I started with Respondus Lockdown Browser with Respondus Monitor for one cohort, but found it was incompatible for cloud-based devices like Chromebook. In these cases, I used Honorlock monitor. I liked its easy-to-use LMS add-in and its feature that records the student and their computer screen. Students with older computers had difficulty running this program, however. In the end, I loaded every exam in both formats so the students could use what was best for them.

As I reviewed video of the students taking exams, I found that online testing was not easy for them. It created burdens for those in crowded homes or with limited access to technology. While this did not lessen any standard for exam security, it gave me a better understanding of how students are managing in this new environment.

Tips for Testing Virtually

  1. Start with a mock exam or quiz. This lets you work out issues before giving a scored exam. Some students are more computer challenged than others and need assistance.
  2. Limit the size of exam when possible. Up to 100 questions seems to work best. Large exams or ones with graphics need more bandwidth and are more prone to freeze during the exam.
  3. Consider increasing other forms of assessment and decreasing the weight of unit exams. For my summer semester surgical procedures class, I plan to increase the weight of case studies and JOMI (Journal of Medical Insight) video discussions, and reduce the weight of exams. The case studies and video discussions are time consuming to grade, but they give a good idea of how well a student can apply important information.

What Do We Do About the Lab?

When we were not able to meet in person in the laboratory, videos were our go-to resource. My co-instructor and I recorded a number of instructional skills videos for students, and our college developed two more with the assistance of our college television production program. The videos from our television production program included performing a surgical hand scrub and donning a sterile gown. These are on the Calhoun Community College YouTube channel, available for anyone to use.

For skills easily performed at home, such as gowning and gloving, students were asked to submit a video performing the skill before coming to lab. Other students critiqued videos before being evaluated by an instructor, to foster peer-driven discussions. 

Other skill practice required creativity. To help students practice loading a needle holder, they were mailed a needle holder, some silk ties and a pack of eyed needles. The eyed needles worked well since they can be used repeatedly. If they ran out of suture, they could practice with a heavy weight sewing thread. To accompany this, I uploaded a video to YouTube for my students to review the process.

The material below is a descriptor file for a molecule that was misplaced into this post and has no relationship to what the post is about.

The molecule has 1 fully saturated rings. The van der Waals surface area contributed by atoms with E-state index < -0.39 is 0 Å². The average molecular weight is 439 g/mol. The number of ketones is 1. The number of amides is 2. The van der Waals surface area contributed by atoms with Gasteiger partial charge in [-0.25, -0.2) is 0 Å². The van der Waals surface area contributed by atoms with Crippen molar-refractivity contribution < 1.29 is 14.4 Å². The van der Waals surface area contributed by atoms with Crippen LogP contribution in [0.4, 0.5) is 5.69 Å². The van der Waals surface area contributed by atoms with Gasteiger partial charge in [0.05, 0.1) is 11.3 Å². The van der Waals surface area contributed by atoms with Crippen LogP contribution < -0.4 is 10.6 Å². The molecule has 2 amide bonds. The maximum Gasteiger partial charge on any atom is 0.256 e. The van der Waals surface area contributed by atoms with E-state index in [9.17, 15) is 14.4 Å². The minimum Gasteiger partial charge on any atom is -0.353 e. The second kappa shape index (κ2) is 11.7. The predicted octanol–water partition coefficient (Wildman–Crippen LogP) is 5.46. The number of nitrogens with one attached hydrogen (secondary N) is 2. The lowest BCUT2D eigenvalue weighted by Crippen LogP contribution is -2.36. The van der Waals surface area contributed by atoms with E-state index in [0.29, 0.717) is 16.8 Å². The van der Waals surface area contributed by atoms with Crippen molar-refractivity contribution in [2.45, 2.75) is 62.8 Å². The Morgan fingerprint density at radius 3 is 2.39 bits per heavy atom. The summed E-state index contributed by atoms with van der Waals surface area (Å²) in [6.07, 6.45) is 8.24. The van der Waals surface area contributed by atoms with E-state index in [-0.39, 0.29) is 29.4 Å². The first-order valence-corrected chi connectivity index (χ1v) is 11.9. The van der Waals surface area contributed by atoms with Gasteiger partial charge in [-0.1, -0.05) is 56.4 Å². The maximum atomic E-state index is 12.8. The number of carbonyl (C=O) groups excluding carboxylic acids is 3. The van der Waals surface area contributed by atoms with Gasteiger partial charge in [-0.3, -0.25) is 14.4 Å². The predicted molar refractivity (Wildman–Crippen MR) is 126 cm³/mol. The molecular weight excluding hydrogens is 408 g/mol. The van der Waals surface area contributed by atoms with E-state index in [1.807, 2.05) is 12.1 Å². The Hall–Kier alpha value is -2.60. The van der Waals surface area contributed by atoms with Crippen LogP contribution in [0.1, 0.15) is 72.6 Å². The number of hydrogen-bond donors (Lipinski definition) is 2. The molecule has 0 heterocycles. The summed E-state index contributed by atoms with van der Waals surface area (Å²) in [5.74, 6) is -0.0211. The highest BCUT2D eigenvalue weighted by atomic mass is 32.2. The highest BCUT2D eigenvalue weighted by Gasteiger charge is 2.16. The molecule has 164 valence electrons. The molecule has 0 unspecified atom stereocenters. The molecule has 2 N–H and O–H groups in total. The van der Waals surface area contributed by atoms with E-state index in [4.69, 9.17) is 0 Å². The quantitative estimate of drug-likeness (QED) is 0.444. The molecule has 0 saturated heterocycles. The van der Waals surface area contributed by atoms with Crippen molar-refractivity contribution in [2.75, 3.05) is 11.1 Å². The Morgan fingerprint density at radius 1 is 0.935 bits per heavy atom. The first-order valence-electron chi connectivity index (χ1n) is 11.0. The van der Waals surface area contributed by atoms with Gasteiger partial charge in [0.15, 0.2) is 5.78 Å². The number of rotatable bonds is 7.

When we returned to the lab just a few short weeks ago, we instituted strict screening and policy guidelines. Student were required to review videos of the skills to be performed before arrival, as well. Student arrivals were staggered so they entered one at a time, with no more than three students in the lab, and all in different areas. They each received focused one-on-one time with instructors and time to practice individually. The scheduling process has required a significant time commitment on the instructor’s behalf, but it has been rewarding for everyone to have this opportunity. 

Finding Safe Opportunities for Clinical Work

Two of my students were granted access into clinical sites in mid-May. Thus far, the experience has required significant communication with clinical sites and students. It has been like flying a kite during a tornado. It takes attention, effort and adaptability. Just one example: The trunk of my car currently serves as a PPE distribution point, to ensure students have masks to wear at clinical sites, proper protective eyewear and a small bottle of hand sanitizer.

The primary goal of clinical at this time is to safely provide opportunities for each student to complete the clinical case counts assigned. Most sites in the area are slowly returning to normal, and I hope to see the clinical case numbers build. For now, it is a time-intensive effort to manage the additional student needs, clinical requirements and fluctuating opportunities.

Keep Doing What You Do

It is time for courageous leadership among educators. The word courage is derived from the Latin word cor (heart) and it means to bring about heart — or as I like to say, “put your heart into it.” The word does not mean to be without fear or to have all the right answers.

I hope that you will be of good courage and keep doing what you do. You are needed more than ever.